And after the second board meets, naturally, the book ends. Regeneration, that is: the last scene in the novel sees Rivers completing the paperwork that sends Sassoon back to duty.

 

And none too soon–or, rather, far too late for him to see any of the worst of the 1917 fighting. The last of this will fall, as it often does, to the Guards division. We are back, now, with the American Carroll Carstairs, only just returned from leave. He found his battalion, the 3rd Grenadier Guards, a few days ago, hurrying up to the front to support the Cambrai attack.

The ’buses came at last and at 5.30 a.m. we arrived and went into huts. What was going to happen? All day we remained apprehensively at Boulencourt. I was one of so many that a sense of individual danger was lost. Death would be pure accident. No bullet be intended for me. One’s mind dodged the issue. You did not think of it. It thought of you. That was it. It considered you bodily; pinning you to earth; running you down. For we were certain—I was certain—to go into battle. What was that silly line in a story? It made me think of a battle as something so romantic as to be harmless…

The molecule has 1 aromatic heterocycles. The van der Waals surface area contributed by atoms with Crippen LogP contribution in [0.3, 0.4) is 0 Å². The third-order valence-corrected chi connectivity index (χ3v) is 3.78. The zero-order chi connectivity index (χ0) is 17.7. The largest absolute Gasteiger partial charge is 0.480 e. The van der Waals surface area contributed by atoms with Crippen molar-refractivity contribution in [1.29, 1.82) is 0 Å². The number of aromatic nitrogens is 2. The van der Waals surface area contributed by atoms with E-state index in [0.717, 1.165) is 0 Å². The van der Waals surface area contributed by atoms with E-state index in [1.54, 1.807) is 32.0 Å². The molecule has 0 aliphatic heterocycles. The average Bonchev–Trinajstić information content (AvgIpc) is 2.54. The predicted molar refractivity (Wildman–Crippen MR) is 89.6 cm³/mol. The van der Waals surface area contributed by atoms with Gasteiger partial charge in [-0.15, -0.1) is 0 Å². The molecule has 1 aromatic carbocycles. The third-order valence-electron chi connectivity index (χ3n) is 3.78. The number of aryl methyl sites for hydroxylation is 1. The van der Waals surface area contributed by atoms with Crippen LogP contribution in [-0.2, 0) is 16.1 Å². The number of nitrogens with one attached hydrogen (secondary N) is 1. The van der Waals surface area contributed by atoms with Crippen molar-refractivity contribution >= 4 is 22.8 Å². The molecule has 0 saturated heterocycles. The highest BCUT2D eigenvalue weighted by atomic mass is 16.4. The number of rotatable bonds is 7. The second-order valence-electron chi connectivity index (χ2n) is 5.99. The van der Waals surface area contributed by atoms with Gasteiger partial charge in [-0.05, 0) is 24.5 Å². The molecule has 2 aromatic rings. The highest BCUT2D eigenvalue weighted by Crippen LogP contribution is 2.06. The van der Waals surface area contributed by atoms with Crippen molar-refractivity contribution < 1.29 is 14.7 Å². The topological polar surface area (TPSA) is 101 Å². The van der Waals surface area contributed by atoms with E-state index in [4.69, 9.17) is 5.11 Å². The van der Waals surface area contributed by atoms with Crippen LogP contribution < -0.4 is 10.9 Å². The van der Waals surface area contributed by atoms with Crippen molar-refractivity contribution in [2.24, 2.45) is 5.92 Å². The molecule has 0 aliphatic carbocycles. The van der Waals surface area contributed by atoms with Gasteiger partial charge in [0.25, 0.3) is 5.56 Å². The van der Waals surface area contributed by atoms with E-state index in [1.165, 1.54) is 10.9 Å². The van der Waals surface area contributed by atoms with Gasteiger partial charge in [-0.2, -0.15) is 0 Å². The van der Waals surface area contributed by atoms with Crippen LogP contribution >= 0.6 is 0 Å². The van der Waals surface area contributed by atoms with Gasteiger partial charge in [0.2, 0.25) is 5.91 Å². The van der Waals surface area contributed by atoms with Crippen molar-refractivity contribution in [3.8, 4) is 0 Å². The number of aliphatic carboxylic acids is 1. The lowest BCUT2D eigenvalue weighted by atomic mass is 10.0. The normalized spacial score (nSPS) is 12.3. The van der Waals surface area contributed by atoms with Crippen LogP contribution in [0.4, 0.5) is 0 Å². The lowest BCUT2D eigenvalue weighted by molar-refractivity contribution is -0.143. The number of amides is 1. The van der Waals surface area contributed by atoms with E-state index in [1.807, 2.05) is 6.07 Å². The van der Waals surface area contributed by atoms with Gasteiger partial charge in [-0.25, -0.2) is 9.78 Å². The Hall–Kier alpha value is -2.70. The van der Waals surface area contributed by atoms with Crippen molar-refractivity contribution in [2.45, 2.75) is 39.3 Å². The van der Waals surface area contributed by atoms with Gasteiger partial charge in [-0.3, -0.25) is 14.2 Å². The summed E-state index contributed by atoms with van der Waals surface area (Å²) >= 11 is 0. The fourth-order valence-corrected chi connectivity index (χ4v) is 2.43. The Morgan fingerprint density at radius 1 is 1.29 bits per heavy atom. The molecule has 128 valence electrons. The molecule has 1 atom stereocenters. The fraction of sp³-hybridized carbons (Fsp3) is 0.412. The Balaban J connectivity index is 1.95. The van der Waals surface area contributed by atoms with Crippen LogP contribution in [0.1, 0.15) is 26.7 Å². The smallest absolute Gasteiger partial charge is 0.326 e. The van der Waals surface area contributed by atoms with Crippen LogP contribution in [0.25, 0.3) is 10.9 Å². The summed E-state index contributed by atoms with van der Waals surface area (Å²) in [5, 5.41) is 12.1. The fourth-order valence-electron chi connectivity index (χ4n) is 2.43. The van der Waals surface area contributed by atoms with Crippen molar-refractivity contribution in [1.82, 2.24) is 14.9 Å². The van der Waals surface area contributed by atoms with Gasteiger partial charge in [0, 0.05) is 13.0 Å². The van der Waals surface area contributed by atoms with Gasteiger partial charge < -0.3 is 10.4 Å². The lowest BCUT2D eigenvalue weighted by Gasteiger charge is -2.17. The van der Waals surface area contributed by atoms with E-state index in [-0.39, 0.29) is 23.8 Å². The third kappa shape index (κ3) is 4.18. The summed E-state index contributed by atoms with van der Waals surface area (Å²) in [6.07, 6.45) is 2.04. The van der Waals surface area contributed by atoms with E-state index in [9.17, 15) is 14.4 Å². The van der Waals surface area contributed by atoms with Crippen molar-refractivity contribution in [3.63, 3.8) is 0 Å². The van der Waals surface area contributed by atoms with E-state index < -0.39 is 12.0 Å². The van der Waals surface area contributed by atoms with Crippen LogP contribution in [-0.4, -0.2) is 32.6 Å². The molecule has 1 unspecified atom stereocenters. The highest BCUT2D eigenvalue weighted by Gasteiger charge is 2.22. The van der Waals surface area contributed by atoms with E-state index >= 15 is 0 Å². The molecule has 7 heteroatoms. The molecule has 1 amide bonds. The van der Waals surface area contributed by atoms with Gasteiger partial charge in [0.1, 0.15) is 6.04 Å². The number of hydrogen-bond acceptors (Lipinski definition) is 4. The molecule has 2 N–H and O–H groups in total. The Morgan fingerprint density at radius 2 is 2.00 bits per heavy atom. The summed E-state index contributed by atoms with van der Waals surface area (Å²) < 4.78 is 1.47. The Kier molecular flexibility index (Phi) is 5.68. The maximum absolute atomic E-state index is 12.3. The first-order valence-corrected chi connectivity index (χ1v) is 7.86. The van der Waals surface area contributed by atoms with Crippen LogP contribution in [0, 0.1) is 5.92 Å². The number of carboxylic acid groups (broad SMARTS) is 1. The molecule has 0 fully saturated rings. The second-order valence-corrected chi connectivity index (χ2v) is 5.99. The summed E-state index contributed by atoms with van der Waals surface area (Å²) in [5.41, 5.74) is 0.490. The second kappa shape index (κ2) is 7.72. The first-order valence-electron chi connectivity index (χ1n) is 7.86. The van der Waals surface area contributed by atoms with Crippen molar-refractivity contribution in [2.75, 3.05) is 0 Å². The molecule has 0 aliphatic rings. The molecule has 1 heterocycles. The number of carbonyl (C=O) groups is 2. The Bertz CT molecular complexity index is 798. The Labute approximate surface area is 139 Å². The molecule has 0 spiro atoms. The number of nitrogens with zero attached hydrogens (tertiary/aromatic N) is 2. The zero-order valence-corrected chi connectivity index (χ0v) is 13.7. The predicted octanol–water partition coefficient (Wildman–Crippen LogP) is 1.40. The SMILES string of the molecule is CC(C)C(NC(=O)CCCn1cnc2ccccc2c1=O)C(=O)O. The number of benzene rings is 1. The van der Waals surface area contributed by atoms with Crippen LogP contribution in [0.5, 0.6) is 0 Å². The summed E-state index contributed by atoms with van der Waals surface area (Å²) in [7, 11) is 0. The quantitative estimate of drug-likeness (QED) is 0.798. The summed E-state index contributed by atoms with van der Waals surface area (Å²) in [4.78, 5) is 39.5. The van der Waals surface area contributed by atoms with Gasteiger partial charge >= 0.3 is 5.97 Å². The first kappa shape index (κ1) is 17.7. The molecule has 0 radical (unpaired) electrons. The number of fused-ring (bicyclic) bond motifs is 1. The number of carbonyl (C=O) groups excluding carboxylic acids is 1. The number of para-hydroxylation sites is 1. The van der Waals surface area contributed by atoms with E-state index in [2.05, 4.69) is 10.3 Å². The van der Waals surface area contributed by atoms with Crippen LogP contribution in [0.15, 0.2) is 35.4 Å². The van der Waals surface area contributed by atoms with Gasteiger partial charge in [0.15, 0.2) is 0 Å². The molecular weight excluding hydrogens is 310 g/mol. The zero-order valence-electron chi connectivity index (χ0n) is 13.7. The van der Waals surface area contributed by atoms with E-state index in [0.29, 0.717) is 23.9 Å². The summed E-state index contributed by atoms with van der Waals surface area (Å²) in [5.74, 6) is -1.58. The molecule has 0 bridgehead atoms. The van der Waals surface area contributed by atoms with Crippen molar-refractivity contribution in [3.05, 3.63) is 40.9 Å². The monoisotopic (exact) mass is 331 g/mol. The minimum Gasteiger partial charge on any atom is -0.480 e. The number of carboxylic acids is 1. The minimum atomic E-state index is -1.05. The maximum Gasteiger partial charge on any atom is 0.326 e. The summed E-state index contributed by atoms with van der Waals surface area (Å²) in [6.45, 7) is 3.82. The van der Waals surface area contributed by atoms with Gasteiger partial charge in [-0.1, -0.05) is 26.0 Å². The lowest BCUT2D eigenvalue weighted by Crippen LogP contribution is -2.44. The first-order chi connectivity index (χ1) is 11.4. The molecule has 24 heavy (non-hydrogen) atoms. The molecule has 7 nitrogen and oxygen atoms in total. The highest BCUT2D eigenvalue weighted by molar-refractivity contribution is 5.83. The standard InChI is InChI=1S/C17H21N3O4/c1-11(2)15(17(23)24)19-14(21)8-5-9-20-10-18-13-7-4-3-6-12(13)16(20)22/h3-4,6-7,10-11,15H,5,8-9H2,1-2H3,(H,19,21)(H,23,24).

It was here that British troops had so recently overrun the impregnable Hindenburg line. The tracks of the tanks that had flattened some six aprons of barbed wire could be seen. In their wake the infantry had followed. All very neatly done. No artillery preparation. Few shell holes. Little bloodshed. Many prisoners. Just a nice clean battle…

We were billeted in a deep dugout. Twenty-four steps. Very safe. In the trench a tank had been stuck, its nose
perpendicular in the air—looking a clumsy, helpless thing…

The Germans were shelling Anneux. The next day we were to take over the line in front of Anneux and facing Fontaine. Cambrai looked ridiculously within reach. Bourlon Wood, half British and half German, presented an inscrutable appearance. It was too late. We should not be used now. Again I was to miss a battle. On the way
back the moon was setting in a sky of violet…

Another day passes, and the romantic is disappointed. But he will get his battle, and he manages to describes his contradictory spirits with both jauntiness and sensitivity, seriousness and verve:

The next day was windy. The clouds had a smudged look as though a dirty finger had rubbed their edges. Towards evening the wind died out like the end of a long sigh and the day was still. Without moon and stars the night was black and threatened rain.